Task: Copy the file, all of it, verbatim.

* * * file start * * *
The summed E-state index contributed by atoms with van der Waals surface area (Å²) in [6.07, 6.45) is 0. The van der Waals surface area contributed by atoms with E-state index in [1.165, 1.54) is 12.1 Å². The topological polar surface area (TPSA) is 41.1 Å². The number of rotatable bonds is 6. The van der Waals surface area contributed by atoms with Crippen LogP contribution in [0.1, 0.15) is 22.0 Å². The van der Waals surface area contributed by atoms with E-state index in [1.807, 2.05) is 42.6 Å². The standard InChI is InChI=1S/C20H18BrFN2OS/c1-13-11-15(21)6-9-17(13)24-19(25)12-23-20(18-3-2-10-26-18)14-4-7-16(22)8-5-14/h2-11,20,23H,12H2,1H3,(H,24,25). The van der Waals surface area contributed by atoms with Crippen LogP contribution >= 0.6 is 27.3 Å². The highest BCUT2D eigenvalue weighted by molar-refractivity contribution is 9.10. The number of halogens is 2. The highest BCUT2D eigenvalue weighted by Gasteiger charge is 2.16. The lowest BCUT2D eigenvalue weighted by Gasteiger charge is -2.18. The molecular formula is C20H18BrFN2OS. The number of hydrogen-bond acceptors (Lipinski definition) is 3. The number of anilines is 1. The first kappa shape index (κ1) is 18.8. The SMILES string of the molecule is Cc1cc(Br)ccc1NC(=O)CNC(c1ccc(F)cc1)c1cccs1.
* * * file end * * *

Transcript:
The summed E-state index contributed by atoms with van der Waals surface area (Å²) in [6.07, 6.45) is 0. The van der Waals surface area contributed by atoms with E-state index in [1.165, 1.54) is 12.1 Å². The topological polar surface area (TPSA) is 41.1 Å². The number of rotatable bonds is 6. The van der Waals surface area contributed by atoms with Crippen LogP contribution in [0.1, 0.15) is 22.0 Å². The van der Waals surface area contributed by atoms with E-state index in [1.807, 2.05) is 42.6 Å². The standard InChI is InChI=1S/C20H18BrFN2OS/c1-13-11-15(21)6-9-17(13)24-19(25)12-23-20(18-3-2-10-26-18)14-4-7-16(22)8-5-14/h2-11,20,23H,12H2,1H3,(H,24,25). The van der Waals surface area contributed by atoms with Crippen LogP contribution >= 0.6 is 27.3 Å². The highest BCUT2D eigenvalue weighted by molar-refractivity contribution is 9.10. The number of halogens is 2. The highest BCUT2D eigenvalue weighted by Gasteiger charge is 2.16. The lowest BCUT2D eigenvalue weighted by Gasteiger charge is -2.18. The molecular formula is C20H18BrFN2OS. The number of hydrogen-bond acceptors (Lipinski definition) is 3. The number of anilines is 1. The first kappa shape index (κ1) is 18.8. The SMILES string of the molecule is Cc1cc(Br)ccc1NC(=O)CNC(c1ccc(F)cc1)c1cccs1.